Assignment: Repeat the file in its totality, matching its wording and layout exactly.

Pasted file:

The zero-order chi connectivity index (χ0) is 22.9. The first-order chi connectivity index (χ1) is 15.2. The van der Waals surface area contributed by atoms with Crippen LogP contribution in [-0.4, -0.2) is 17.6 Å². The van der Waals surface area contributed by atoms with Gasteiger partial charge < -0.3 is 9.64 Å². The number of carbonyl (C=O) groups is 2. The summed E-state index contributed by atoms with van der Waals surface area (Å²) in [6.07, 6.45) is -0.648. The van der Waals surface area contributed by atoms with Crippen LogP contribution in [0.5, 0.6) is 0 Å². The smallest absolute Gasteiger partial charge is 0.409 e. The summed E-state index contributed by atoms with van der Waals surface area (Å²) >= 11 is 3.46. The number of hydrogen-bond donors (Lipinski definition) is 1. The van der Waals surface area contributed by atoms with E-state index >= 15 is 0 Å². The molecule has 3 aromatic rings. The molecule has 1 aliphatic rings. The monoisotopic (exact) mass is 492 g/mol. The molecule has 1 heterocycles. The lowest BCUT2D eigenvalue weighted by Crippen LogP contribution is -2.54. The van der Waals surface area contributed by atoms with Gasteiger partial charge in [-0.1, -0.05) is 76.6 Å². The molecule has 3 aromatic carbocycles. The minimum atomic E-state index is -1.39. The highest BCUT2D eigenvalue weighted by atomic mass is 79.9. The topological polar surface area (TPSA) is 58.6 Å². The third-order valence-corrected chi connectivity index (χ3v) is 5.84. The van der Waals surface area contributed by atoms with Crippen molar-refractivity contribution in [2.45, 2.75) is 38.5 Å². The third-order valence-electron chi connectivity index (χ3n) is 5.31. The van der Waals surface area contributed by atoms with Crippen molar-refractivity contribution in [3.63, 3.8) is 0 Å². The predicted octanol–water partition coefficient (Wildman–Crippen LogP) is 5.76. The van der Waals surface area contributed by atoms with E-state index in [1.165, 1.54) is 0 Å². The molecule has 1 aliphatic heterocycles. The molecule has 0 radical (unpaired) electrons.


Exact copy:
The zero-order chi connectivity index (χ0) is 22.9. The first-order chi connectivity index (χ1) is 15.2. The van der Waals surface area contributed by atoms with Crippen LogP contribution in [-0.4, -0.2) is 17.6 Å². The van der Waals surface area contributed by atoms with Gasteiger partial charge < -0.3 is 9.64 Å². The number of carbonyl (C=O) groups is 2. The summed E-state index contributed by atoms with van der Waals surface area (Å²) in [6.07, 6.45) is -0.648. The van der Waals surface area contributed by atoms with Crippen LogP contribution in [0.5, 0.6) is 0 Å². The smallest absolute Gasteiger partial charge is 0.409 e. The summed E-state index contributed by atoms with van der Waals surface area (Å²) >= 11 is 3.46. The number of hydrogen-bond donors (Lipinski definition) is 1. The van der Waals surface area contributed by atoms with E-state index >= 15 is 0 Å². The molecule has 3 aromatic rings. The molecule has 1 aliphatic rings. The monoisotopic (exact) mass is 492 g/mol. The molecule has 1 heterocycles. The lowest BCUT2D eigenvalue weighted by Crippen LogP contribution is -2.54. The van der Waals surface area contributed by atoms with Gasteiger partial charge in [-0.1, -0.05) is 76.6 Å². The molecule has 3 aromatic carbocycles. The minimum atomic E-state index is -1.39. The highest BCUT2D eigenvalue weighted by atomic mass is 79.9. The topological polar surface area (TPSA) is 58.6 Å². The third-order valence-corrected chi connectivity index (χ3v) is 5.84. The van der Waals surface area contributed by atoms with Crippen molar-refractivity contribution in [2.45, 2.75) is 38.5 Å². The third-order valence-electron chi connectivity index (χ3n) is 5.31. The van der Waals surface area contributed by atoms with Crippen molar-refractivity contribution in [3.63, 3.8) is 0 Å². The predicted octanol–water partition coefficient (Wildman–Crippen LogP) is 5.76. The van der Waals surface area contributed by atoms with E-state index in [1.165, 1.54) is 0 Å². The molecule has 1 aliphatic heterocycles. The molecule has 0 radical (unpaired) electrons.